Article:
What is HIV and hepatitis C coinfection?
Coinfection is a medical term meaning that you have two or more infections in your body at the same time. If you have HIV and hepatitis C coinfection, then you have both HIV and hepatitis C.
HIV is spread mainly through the blood and through sexual contact. It can wear down your body's immune system, making it hard for your body to fight off dangerous infections.
Hepatitis C is a disease that affects your liver. It is caused by a virus called the hepatitis C virus and it is spread mainly by blood, but sometimes by sex. Hepatitis C usually remains in the body unless it is treated, and over time it can cause health problems, such as cirrhosis (or scarring of the liver) and liver cancer. Hepatitis C can be cured with treatment, and all persons with HIV and hepatitis C coinfection should receive treatment for both infections.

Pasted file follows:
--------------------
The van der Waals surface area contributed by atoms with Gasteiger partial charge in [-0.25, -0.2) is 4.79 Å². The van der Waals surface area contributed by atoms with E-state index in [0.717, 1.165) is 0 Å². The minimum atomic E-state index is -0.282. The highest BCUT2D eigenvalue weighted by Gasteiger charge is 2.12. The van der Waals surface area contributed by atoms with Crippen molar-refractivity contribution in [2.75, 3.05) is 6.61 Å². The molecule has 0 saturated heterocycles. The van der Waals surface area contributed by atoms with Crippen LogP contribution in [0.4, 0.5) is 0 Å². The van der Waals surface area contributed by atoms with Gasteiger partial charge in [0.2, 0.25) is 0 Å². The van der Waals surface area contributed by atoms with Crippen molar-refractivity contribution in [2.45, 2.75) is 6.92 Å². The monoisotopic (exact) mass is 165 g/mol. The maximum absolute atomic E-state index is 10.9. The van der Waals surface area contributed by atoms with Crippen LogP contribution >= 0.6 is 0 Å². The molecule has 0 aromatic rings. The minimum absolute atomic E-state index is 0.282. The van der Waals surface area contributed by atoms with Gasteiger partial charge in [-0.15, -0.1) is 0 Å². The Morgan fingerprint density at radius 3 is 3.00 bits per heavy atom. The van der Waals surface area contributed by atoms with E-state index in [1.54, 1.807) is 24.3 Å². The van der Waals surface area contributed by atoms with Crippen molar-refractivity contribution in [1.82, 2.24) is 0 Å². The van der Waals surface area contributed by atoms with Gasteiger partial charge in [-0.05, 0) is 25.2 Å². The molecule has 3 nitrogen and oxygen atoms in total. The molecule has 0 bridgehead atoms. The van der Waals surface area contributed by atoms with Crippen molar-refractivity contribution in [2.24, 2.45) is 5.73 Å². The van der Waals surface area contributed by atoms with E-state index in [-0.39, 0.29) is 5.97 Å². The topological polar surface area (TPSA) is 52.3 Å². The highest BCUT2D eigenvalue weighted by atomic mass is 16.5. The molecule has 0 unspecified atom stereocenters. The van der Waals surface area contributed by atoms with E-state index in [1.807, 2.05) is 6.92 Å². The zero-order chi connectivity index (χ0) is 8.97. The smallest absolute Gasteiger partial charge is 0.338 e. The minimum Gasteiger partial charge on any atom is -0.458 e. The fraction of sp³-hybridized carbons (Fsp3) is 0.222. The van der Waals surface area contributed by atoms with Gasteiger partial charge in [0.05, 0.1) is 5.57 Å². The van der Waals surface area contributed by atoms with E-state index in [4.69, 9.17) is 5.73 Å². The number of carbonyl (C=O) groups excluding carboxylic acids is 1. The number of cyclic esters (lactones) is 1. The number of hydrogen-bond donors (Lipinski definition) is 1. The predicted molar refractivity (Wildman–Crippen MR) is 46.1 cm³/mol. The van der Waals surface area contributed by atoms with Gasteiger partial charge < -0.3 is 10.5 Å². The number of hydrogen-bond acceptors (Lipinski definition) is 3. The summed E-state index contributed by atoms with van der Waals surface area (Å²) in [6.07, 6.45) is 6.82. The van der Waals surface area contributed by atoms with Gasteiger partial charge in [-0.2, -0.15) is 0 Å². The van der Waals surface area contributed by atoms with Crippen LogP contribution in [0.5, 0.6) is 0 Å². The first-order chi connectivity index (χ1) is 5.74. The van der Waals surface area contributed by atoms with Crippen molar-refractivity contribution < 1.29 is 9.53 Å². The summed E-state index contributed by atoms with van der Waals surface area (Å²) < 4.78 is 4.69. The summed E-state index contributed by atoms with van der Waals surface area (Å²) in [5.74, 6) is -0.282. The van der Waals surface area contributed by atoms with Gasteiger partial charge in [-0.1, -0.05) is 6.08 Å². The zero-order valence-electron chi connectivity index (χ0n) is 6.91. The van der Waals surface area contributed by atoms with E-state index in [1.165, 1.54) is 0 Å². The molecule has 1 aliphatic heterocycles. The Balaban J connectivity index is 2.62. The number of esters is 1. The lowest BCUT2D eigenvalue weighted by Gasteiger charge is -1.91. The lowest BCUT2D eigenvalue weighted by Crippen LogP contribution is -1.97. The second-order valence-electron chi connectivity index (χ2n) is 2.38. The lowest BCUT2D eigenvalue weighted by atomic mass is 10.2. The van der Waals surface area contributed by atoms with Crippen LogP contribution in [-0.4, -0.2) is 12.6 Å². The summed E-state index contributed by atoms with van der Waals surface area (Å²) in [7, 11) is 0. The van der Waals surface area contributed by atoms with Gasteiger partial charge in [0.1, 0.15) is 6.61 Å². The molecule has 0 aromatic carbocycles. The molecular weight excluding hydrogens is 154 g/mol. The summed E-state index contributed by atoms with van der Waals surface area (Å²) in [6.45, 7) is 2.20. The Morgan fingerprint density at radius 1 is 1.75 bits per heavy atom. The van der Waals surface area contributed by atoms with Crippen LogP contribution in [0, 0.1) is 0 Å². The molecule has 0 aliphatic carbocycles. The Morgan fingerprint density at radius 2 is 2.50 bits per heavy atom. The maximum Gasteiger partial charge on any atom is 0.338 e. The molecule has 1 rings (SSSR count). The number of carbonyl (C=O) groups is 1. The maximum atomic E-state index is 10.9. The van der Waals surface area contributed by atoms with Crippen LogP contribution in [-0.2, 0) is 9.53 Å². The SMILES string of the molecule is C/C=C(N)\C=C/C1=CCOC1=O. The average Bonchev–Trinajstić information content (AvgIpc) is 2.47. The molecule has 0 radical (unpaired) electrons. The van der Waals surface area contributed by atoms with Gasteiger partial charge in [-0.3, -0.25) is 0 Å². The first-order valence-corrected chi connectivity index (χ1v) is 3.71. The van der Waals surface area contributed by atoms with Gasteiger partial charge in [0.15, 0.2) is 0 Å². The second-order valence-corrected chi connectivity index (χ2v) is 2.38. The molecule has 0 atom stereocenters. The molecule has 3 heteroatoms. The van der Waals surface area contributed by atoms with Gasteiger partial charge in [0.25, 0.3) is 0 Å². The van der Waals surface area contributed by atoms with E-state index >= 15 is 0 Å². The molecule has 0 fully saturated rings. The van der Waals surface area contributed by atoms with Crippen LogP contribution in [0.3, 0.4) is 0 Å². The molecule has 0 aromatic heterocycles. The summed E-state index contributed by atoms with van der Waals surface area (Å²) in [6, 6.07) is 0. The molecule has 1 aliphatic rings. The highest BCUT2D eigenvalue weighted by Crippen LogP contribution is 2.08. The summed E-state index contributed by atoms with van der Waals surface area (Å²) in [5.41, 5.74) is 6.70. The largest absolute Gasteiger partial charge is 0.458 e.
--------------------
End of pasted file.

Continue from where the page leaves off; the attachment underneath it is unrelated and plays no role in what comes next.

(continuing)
How does being coinfected affect your health?
HIV affects your whole immune system, including your body's ability to fight off hepatitis C. As a result, you might develop a case of hepatitis C that is worse than it would have been if you didn't have HIV. Hepatitis C can be cured, though, and treatment is recommended.
If you have both diseases, your treatments can be affected, too. Some HIV treatments can damage your liver, so your health care provider may want you to try other treatments. And when you take medicines to treat HCV, your provider may change your HIV medicines to avoid interactions between the two sets of medicines.
These illnesses are very different, so it is important that you learn about both of them, and receive treatment for both. For more information, go to HIV and Hepatitis C Coinfection in the Just Diagnosed section.